Ralph Breaks the Internet
Mission: Impossible - Fallout
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t's the cast, though, who make this film special. Sheehan gives an utterly mesmerising performance as the troubled Luke, almost bursting out of his skin with frustration and mischief.
Pleasantly surprised by this. I didn't actually recognize Rupert Grint and, judging by the description on the back of the case, I was expecting the usual out-of-control American teen story. I didn't realize it was British until I put it on and I think this was better for it. I liked all three of the main characters, even though all were obviously troubled in various ways. The young cast did a good job and the characters were well written.
A small criticism would be that the ending is a little brief. I would have liked to have known what actually happened to the three of them. However, the reasonably short running time means this doesn't outwear it's welcome and it is well paced and keeps you interested.
The first feature from British shorts directors Lisa Barros D'Sa and Glenn Leyburn, this is a small-scale but deceptively affecting teen drama.
Following three alienated adolescents around a bleak Belfast, Cherrybomb's story is nothing new: the aimless youngsters hang out, get it on, and drink. Inevitably, harder drugs also make a critical appearance.
However, while the dialogue is a tad clunky, the young leads - Rupert Grint (in his first truly "adult", if not adult, role), Kimberley Nixon and Robert Sheehan - share an authentic chemistry.
Visual flourishes elevate TV-drama themes to make for a genuinely fresh, cinematic piece. Which is a back-handed compliment when, even with Grint's Harry Potter popularity, Cherrybomb couldn't score a big-screen run here.
With good support from the likes of James Nesbitt, D'Sa and Leyburn's promising debut has more emotional grit than we might expect from a teen flick. Disturbing twists and turns create a genuine edginess to proceedings.
Stilted, amateur 'Skins' wannabee with uniformly unlikeable characters.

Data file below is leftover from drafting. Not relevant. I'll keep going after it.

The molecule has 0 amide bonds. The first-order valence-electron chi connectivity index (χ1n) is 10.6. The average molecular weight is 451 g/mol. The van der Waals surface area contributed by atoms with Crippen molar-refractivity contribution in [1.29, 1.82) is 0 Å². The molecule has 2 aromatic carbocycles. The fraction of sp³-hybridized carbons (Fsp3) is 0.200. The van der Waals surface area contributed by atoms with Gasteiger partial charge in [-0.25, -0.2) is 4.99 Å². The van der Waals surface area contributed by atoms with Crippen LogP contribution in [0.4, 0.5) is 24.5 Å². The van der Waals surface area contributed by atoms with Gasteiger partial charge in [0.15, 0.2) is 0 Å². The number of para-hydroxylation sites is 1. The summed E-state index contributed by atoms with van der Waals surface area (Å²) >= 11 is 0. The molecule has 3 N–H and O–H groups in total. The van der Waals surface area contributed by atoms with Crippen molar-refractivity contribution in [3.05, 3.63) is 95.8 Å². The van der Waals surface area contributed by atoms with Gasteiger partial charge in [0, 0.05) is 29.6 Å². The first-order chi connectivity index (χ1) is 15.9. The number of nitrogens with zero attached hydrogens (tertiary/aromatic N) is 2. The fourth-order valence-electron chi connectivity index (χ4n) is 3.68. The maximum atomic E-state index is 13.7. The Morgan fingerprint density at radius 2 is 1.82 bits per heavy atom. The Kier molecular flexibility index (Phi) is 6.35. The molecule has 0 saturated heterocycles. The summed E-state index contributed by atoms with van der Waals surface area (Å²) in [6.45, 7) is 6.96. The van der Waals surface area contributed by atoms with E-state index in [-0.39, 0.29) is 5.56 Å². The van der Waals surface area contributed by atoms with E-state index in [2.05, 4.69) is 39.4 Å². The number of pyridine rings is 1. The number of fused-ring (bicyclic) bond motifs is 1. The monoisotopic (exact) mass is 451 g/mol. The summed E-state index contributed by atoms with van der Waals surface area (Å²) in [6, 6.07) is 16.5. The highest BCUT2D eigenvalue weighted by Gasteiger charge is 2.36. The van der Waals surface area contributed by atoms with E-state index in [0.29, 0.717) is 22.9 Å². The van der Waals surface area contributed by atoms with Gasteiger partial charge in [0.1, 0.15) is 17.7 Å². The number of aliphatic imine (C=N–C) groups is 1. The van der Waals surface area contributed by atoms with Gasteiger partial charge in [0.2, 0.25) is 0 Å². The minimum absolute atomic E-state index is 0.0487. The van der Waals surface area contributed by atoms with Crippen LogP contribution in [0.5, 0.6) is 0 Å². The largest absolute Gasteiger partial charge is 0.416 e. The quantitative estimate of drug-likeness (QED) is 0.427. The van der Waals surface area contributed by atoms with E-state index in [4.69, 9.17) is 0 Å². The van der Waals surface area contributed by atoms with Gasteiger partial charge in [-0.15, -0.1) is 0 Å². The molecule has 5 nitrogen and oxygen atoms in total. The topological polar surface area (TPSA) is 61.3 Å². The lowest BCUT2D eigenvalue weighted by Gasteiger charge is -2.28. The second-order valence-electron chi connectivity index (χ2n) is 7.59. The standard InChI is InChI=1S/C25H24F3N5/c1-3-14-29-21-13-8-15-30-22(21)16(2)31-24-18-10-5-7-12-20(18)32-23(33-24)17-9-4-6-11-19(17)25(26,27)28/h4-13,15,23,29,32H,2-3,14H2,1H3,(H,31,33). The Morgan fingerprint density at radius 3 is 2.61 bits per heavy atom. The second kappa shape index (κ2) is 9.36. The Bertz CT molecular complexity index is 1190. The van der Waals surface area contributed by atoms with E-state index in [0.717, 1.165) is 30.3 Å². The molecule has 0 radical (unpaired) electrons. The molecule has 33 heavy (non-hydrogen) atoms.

Cherrybomb is a stylish, yet realistic portrayal of contemporary teenagers. The story is pretty simple -- two best friends Malachy (Rupert Grint) and Luke (Robert Sheehan) meet a beautiful girl Michelle (Kimberley Nixon) who has just moved back to Belfast from London; her dad is Malachy's boss Dave Crilly (James Nesbitt). She challenges the boys to compete for her affection by undertaking a series of reckless stunts, which include fighting, stealing and wrecking cars, demolishing properties, etc. However there's more to Cherrybomb than this main premise. All three protagonists are complex characters; the fact that they are 16-year-olds explains their insecurities, inability to acknowledge their true feelings, bravado, recklessness, overly emotional response to things happening around them, and -- stupidity.
Michelle's parents are divorced and disinterested in their own daughter, who they treat like a tennis ball. Michelle's mother sends her to live with her dad, but he prefers to spend time with his teenage lover. Crilly's selfishness frustrates his "princess", and in turn she initiates the ultimate rebellion.
Luke lives with his alcoholic, irresponsible father Smiley and "businessman" brother Chris, who forces Smiley and Luke to sell drugs. Among his friends, Luke is perceived as an attractive, flamboyant, carefree bloke; but behind this facade Luke is ashamed of his father, frustrated by his brother, and utterly unhappy with his entire family setting. His best friend Malachy is the only ray of light in his life. Luke gets the girls easily, but he disposes of them quickly, because the entire notion of a stable relationship is alien to him.
Malachy has a stable family, and he excels at school. His middle class parents have high hopes for his future, but they fail to notice that there's more to their son than just good marks. They disapprove his friendship with Luke, but Malachy sticks to his pal and copes well with Luke's nasty behaviour. Malachy is clever and self-confident, but he doesn't want his friends to see him just as mummy's nerdy little boy; so he drinks, smokes weed, snorts cocaine, swears. However, it is not Luke but Michelle who ultimately pushes him over the edge.